The Qakbot banking Trojan has updated its persistence mechanism in recent attacks and also received changes that potentially allow it to evade detection, Talos' security researchers say.
Also known as Qbot and Quakbot, the Trojan has been around for nearly a decade, and has received a variety of changes over time to remain a persistent threat, although its functionality remained largely unaltered.
Known for the targeting of businesses to steal login credentials and eventually drain their bank accounts, the malware has received updates to the scheduled task it uses to achieve persistence on the infected systems, which also allows it to evade detection.
A spike in requests to these hijacked domains observed on April 2, 2019 (which follows DNS changes made to them on March 19) suggests that the threat actor has made updates to the persistence mechanism only recently, in preparation for a new campaign.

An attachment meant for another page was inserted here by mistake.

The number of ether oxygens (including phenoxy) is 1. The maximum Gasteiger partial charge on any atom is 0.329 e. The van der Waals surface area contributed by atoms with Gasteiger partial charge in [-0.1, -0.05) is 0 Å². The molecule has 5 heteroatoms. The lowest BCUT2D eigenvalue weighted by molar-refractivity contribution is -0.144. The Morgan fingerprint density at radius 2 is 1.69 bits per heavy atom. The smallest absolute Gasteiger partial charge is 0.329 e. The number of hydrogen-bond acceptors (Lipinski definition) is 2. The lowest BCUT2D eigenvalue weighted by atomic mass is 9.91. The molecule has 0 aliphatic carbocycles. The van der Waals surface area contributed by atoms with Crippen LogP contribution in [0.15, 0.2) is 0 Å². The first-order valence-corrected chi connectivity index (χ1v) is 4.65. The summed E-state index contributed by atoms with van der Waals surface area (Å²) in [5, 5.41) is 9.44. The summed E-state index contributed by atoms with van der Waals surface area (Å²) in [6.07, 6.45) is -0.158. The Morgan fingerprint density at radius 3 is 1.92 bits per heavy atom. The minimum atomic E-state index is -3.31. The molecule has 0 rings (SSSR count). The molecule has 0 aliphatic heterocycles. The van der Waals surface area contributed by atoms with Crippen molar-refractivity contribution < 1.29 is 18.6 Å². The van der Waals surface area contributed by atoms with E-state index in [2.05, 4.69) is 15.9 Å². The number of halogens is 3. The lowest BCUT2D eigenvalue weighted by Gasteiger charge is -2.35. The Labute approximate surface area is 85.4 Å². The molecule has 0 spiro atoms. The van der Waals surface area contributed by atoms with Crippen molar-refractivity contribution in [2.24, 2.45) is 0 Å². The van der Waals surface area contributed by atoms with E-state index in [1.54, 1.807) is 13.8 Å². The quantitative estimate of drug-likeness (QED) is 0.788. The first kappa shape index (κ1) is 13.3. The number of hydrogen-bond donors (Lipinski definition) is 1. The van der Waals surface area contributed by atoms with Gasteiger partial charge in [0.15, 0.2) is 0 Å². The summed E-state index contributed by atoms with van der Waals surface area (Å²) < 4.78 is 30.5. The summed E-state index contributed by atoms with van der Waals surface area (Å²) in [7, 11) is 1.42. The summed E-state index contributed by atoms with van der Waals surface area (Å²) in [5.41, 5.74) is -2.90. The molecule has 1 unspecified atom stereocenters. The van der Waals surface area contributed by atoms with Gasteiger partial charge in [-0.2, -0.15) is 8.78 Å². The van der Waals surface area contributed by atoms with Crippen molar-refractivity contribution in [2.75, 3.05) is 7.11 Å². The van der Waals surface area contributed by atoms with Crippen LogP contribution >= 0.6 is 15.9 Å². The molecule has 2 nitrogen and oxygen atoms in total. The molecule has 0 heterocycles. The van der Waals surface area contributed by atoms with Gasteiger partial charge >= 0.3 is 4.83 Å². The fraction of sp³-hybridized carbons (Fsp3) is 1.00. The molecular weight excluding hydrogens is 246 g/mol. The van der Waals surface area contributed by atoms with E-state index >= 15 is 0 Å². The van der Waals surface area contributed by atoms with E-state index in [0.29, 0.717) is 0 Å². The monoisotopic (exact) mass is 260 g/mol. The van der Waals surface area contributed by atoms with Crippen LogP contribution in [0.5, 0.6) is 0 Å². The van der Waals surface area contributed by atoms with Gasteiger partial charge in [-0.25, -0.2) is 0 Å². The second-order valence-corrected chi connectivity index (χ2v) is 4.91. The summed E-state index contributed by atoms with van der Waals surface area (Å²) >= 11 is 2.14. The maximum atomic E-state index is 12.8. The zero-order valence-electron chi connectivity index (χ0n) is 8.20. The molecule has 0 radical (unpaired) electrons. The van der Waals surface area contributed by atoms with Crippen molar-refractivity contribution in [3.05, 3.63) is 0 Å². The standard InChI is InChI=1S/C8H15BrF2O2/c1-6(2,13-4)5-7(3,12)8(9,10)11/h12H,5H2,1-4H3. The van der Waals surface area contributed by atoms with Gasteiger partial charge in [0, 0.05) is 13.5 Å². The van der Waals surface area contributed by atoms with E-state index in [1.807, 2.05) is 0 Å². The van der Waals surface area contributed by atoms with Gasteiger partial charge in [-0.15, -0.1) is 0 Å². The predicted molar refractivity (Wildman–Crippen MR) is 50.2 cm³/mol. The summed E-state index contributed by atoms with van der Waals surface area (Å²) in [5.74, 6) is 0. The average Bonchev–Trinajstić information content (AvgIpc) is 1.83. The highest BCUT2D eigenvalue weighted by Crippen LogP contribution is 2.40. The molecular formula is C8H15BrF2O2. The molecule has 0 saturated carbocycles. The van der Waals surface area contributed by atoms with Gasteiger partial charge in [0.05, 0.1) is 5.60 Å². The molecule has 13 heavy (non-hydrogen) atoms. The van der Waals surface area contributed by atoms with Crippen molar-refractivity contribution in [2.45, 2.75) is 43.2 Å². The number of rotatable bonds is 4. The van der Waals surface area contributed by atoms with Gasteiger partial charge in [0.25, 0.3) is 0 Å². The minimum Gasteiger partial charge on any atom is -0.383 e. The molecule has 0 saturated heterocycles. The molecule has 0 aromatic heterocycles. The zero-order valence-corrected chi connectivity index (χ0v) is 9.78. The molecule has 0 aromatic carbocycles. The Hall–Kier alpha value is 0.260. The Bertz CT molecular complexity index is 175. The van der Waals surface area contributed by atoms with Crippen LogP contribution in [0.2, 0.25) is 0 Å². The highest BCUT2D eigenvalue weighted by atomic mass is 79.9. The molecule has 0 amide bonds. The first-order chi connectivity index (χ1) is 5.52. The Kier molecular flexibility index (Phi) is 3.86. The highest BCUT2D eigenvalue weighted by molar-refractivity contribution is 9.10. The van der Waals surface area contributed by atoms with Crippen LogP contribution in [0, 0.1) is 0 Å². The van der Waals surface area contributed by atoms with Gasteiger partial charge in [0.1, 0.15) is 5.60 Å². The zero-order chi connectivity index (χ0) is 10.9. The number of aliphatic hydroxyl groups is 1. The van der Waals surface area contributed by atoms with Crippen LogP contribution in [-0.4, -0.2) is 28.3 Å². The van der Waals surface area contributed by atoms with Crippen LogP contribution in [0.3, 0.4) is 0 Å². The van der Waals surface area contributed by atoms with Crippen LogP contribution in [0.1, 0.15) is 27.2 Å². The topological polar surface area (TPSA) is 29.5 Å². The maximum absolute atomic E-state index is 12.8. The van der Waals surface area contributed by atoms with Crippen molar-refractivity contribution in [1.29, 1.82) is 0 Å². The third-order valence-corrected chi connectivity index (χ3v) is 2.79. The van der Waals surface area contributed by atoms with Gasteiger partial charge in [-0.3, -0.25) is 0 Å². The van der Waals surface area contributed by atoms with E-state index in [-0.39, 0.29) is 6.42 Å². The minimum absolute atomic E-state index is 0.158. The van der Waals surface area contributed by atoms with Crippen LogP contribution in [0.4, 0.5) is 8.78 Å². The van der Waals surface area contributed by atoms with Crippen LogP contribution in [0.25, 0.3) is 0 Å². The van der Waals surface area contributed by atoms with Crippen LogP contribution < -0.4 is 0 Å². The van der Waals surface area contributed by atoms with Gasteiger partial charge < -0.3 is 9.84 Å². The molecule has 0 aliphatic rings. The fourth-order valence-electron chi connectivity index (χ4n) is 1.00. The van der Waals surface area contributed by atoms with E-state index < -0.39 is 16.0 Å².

At the same time, a scheduled task is created to execute a batch file. The code reassembles the Qakbot executable from the two .zzz files, using the type command, after which the two .zzz files are deleted.
The changes in the infection chain make it more difficult for traditional anti-virus software to detect attacks, and the malware may easily be downloaded onto target machine, given that it is now obfuscated and saved in two separate files.
"Detection that is focused on seeing the full transfer of the malicious executable would likely miss this updated version of Qakbot. Because of this update to persistence mechanisms, the transfer of the malicious Qbot binary will be obfuscated to the point that some security products could miss it," Talos concludes.
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